The mount­ing death toll from il­licit drugs

The na­tion lost 20,000 lives in 2015 alone

The Washington Times Daily - - OPINION - By Wil­liam C. Triplett II Wil­liam C. Triplett, II is the for­mer chief coun­sel to the Se­nate For­eign Re­la­tions Com­mit­tee.

In round num­bers, 20,000 Amer­i­cans who were alive at the be­gin­ning of 2015 did not live to see the New Year be­cause of heroin and fen­tanyl traf­ficked from Mex­ico and China. This mas­sive loss of life came in spite of the heroic work of first re­spon­ders around the United States and the wider avail­abil­ity of the re­cov­ery med­i­ca­tion nalox­one, with­out which the over­all loss would have been far higher.

The Cen­ters for Dis­ease Con­trol have just re­leased the 2015 nar­cotic death statis­tics. Ac­cord­ing to the CDC, 12,990 Amer­i­can cit­i­zens died from heroin over­doses, a 23 per­cent in­crease from 2014’s 10,574 heroin deaths. An­other 9,580 Amer­i­cans died from over­dos­ing on syn­thetic opi­oids, pri­mar­ily from the fen­tanyl group, a huge in­crease from 2014, up 73 per­cent from 5,544 the pre­vi­ous year. Since the vic­tims fre­quently com­bine heroin and fen­tanyl to­gether and to avoid dou­ble count­ing, the CDC said, “Taken to­gether, 19,885 Amer­i­cans lost their lives in 2015 to deaths in­volv­ing pri­mar­ily il­licit opi­oids.” Twenty thou­sand dead in round num­bers.

To put this in per­spec­tive, ac­cord­ing to U.S. gov­ern­ment of­fi­cial statis­tics, there were 16,899 fa­tal­i­ties to U.S. forces in Viet­nam dur­ing 1968, the high­est yearly level of the war. This means that in 2015, il­licit opi­oid deaths of Amer­i­cans were 18 per­cent higher than U.S. bat­tle deaths in the Viet­nam War at its height.

Af­ter 1968, the Viet­nam fa­tal­ity lev­els de­clined markedly. There is noth­ing to sug­gest that heroin and fen­tanyl death rates will sim­i­larly de­cline with time. In fact, based on lo­cal re­port­ing so far this year, there is ev­ery like­li­hood that when the 2016 num­bers come out at this time next year, the losses to young Amer­i­can men and women will be in­deed stag­ger­ing. In fact, the 2016 num­bers could be 50 per­cent or more higher than the Viet­nam War fa­tal­i­ties at its worst.

Yes, those dy­ing of opi­oid over­doses are vol­un­teers, but we don’t call it “get­ting hooked” for noth­ing. Even the most car­ing and ex­pen­sive sub­stance abuse treat­ment is up against a vi­cious foe when it comes to opi­oids like Mex­i­can heroin and Chi­nese fen­tanyl. Treat­ment pro­grams vary widely and there are no agreed-upon statis­tics on re­lapse rates. But ac­cord­ing to Stephen Gil­man, a treat­ment spe­cial­ist physi­cian in New York City, about 85 per­cent of those who go off opi­oids re­lapse within one year. On a re­cent “60 Min­utes” pro­gram, one of the suf­fer­ers de­scribed go­ing in and out of re­ha­bil­i­ta­tion fa­cil­i­ties over and over again with no ob­vi­ous im­prove­ment.

Cer­tainly, those who are now ad­dicted de­serve our con­cern, what­ever the re­lapse rate. Congress has just moved to ap­pro­pri­ate $1 bil­lion for treat­ment op­tions. This may help those cur­rently suf­fer­ing, but it does noth­ing to pre­vent tens of thou­sands of other Amer­i­cans be­com­ing newly ad­dicted and dy­ing mis­er­able deaths.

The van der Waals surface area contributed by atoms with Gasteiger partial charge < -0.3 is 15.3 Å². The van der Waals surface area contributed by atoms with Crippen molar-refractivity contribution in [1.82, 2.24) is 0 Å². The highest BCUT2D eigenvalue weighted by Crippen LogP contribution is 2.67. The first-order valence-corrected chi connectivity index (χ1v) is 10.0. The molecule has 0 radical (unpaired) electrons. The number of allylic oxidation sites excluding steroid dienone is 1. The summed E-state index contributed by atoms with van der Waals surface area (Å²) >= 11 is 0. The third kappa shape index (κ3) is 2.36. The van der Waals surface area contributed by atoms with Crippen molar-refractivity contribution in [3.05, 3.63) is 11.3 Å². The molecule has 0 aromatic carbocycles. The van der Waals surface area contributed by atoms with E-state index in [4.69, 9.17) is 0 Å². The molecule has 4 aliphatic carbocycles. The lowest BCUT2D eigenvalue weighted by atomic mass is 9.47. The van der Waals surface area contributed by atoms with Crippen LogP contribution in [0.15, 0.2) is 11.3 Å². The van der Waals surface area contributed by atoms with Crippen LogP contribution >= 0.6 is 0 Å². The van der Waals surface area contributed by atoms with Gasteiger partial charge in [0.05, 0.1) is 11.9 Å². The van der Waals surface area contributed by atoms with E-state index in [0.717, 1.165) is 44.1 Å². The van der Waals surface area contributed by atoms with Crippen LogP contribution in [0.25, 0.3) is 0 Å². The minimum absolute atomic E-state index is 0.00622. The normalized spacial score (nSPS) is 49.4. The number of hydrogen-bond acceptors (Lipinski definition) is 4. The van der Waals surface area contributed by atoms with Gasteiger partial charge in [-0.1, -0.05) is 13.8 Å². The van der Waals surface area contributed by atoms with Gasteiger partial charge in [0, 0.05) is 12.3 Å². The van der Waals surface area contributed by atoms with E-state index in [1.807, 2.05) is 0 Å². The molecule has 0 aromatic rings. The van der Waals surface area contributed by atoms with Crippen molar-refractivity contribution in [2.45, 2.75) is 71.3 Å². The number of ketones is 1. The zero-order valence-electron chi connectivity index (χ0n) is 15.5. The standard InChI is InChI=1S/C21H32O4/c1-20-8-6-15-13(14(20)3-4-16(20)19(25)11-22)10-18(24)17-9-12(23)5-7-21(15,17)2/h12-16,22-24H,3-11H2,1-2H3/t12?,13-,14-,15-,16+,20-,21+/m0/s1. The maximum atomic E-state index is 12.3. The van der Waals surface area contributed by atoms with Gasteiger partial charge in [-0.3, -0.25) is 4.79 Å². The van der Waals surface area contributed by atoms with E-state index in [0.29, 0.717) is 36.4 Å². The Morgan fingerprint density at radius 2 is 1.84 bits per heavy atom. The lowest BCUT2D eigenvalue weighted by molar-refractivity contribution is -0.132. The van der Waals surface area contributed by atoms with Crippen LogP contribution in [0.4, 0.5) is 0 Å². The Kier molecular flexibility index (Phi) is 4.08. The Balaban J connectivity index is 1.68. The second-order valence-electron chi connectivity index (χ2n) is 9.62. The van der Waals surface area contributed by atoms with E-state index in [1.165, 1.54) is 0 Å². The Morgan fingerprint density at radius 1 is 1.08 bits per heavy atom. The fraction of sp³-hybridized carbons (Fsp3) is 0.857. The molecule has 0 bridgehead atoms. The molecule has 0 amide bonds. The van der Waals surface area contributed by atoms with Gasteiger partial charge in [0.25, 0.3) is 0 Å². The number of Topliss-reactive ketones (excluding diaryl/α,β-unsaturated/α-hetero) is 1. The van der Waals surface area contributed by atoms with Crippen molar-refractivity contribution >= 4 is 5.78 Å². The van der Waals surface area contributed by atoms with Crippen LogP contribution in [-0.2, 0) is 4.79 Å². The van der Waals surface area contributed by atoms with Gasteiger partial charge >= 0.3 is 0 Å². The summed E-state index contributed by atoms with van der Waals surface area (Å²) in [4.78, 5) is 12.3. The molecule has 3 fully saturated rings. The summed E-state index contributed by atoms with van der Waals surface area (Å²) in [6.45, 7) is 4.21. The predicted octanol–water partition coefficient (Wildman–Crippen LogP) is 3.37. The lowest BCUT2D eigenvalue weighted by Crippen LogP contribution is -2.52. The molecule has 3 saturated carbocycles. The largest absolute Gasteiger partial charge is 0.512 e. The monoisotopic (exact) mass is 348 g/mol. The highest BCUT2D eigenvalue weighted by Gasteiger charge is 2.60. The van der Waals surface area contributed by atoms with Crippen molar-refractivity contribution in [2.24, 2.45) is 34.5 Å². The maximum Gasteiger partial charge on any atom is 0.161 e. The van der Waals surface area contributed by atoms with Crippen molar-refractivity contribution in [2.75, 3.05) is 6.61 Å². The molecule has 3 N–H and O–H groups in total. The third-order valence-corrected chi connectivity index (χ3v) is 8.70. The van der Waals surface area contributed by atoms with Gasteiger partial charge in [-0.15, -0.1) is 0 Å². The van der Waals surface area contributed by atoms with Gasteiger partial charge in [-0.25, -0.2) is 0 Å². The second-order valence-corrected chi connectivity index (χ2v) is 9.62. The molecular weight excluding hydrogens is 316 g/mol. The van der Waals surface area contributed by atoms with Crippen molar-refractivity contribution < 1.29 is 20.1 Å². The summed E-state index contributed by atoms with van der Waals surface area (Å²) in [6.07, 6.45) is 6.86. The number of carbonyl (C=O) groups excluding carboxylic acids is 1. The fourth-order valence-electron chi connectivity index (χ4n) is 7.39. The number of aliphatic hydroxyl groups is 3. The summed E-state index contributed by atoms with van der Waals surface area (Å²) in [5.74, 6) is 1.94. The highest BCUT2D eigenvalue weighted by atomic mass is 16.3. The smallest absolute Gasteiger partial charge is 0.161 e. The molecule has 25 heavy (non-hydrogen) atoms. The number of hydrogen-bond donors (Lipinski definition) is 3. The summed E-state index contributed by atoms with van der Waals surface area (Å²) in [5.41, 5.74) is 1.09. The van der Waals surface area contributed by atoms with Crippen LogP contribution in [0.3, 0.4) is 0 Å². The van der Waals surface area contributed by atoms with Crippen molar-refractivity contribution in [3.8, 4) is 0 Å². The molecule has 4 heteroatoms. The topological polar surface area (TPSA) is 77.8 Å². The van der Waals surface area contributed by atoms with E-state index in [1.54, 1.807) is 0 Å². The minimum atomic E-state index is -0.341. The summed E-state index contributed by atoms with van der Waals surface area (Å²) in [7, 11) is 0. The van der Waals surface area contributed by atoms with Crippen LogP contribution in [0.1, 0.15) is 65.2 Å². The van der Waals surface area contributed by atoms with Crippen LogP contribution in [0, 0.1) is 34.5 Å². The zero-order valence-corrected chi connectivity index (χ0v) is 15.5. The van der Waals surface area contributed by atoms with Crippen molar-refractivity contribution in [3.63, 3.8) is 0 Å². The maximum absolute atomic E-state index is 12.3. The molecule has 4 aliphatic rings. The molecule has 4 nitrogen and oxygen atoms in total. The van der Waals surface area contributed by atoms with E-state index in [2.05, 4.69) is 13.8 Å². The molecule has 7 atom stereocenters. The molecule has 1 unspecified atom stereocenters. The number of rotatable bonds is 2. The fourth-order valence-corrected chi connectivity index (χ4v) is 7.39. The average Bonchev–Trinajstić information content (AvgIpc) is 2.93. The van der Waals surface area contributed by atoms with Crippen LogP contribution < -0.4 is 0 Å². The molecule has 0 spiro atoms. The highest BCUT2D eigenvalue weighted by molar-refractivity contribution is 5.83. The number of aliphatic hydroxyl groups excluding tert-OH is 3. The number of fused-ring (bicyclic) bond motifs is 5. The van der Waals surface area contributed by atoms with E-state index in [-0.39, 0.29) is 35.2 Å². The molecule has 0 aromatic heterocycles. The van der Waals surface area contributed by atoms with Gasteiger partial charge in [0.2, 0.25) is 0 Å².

Preven­tion is the real role for gov­ern­ment in halt­ing the un­nec­es­sary deaths of Amer­i­cans from poi­son pour­ing over the bor­der and this is where the Obama ad­min­is­tra­tion has failed spec­tac­u­larly. The fact that Mex­i­can heroin and Chi­nese fen­tanyl are widely avail­able, and cheap, in ev­ery com­mu­nity in the coun­try tells us that the ad­min­is­tra­tion has let the flood gates open with dis­as­trous con­se­quences. Just re­cently, a batch of “bad heroin” was re­spon­si­ble for the over­dose deaths of 35 peo­ple over five days in Philadel­phia. The tox­i­col­ogy re­ports are not back yet, but the re­port of “bad heroin” may turn out to be heroin laced with one of the rel­a­tives of fen­tanyl. In the com­pet­i­tive street drug en­vi­ron­ment, Chi­nese chemists are try­ing to stay ahead by chang­ing the po­tency to the point where Amer­i­can deal­ers don’t know how much to di­lute it.

The fen­tanyl-re­lated drugs are now so po­tent that they even pose a dan­ger to first re­spon­ders and K-9 of­fi­cers when this junk gets air­borne.

Help is on the way. Dur­ing the elec­tion cam­paign, Don­ald Trump went right af­ter the prob­lem, promis­ing to tar­get drug traf­fick­ers more ag­gres­sively through pros­e­cu­tion and bor­der enforcement. The nom­i­na­tion of Ma­rine Gen. John Kelly as sec­re­tary of home­land se­cu­rity is an ex­cel­lent start. His last as­sign­ment be­fore re­tir­ing was as com­man­der of the U.S. South­ern Com­mand. South­com cov­ers U.S. re­spon­si­bil­i­ties south of Mex­ico and gave Gen. Kelly a use­ful ap­pre­ci­a­tion of the sit­u­a­tion fac­ing cit­i­zens of Latin Amer­ica who may wish to be­come il­le­gal mi­grants to the United States. The gen­eral is a strong pro­po­nent of bor­der se­cu­rity.

The bot­tom line is that the deaths of 20,000 Amer­i­cans lie at Pres­i­dent Obama’s door and next year, there will be still more to be counted from his watch. Even with a Trump 100day push on bor­der se­cu­rity, we can’t ex­pect the death rate from traf­ficked Mex­i­can heroin and Chi­nese fen­tanyl to come down much be­fore De­cem­ber 2017. But it will come down, and some­one’s child who might oth­er­wise have been lost, will live.

Preven­tion is the real role for gov­ern­ment in halt­ing the un­nec­es­sary deaths of Amer­i­cans.

IL­LUS­TRA­TION BY LINAS GARSYS

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